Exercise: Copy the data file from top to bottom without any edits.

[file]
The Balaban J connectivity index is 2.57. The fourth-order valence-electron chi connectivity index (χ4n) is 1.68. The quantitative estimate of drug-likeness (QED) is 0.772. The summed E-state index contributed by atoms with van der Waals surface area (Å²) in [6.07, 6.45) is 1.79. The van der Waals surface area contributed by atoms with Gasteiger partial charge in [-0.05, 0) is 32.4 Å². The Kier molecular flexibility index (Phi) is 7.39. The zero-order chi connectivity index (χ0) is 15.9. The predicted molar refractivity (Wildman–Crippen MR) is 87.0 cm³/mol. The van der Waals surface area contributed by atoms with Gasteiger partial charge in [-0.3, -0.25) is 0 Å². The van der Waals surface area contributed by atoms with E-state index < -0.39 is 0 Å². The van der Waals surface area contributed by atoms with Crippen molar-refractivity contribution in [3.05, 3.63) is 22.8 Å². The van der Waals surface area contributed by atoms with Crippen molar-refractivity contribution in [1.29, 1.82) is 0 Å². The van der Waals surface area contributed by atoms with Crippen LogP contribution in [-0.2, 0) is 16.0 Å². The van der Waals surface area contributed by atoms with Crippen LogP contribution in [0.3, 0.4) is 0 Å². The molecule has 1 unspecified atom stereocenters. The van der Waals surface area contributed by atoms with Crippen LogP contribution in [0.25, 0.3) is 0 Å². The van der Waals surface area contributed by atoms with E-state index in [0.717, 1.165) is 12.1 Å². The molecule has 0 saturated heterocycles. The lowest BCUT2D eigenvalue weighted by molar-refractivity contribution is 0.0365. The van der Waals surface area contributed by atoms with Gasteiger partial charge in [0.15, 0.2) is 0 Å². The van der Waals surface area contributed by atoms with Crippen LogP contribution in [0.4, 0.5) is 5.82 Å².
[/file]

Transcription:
The Balaban J connectivity index is 2.57. The fourth-order valence-electron chi connectivity index (χ4n) is 1.68. The quantitative estimate of drug-likeness (QED) is 0.772. The summed E-state index contributed by atoms with van der Waals surface area (Å²) in [6.07, 6.45) is 1.79. The van der Waals surface area contributed by atoms with Gasteiger partial charge in [-0.05, 0) is 32.4 Å². The Kier molecular flexibility index (Phi) is 7.39. The zero-order chi connectivity index (χ0) is 15.9. The predicted molar refractivity (Wildman–Crippen MR) is 87.0 cm³/mol. The van der Waals surface area contributed by atoms with Gasteiger partial charge in [-0.3, -0.25) is 0 Å². The van der Waals surface area contributed by atoms with E-state index < -0.39 is 0 Å². The van der Waals surface area contributed by atoms with Crippen molar-refractivity contribution in [3.05, 3.63) is 22.8 Å². The van der Waals surface area contributed by atoms with Crippen molar-refractivity contribution in [1.29, 1.82) is 0 Å². The van der Waals surface area contributed by atoms with Crippen LogP contribution in [-0.2, 0) is 16.0 Å². The van der Waals surface area contributed by atoms with Crippen LogP contribution in [0.3, 0.4) is 0 Å². The molecule has 1 unspecified atom stereocenters. The van der Waals surface area contributed by atoms with Crippen LogP contribution in [0.25, 0.3) is 0 Å². The van der Waals surface area contributed by atoms with E-state index in [0.717, 1.165) is 12.1 Å². The molecule has 0 saturated heterocycles. The lowest BCUT2D eigenvalue weighted by molar-refractivity contribution is 0.0365. The van der Waals surface area contributed by atoms with Gasteiger partial charge in [0.15, 0.2) is 0 Å². The van der Waals surface area contributed by atoms with Crippen LogP contribution in [0.4, 0.5) is 5.82 Å².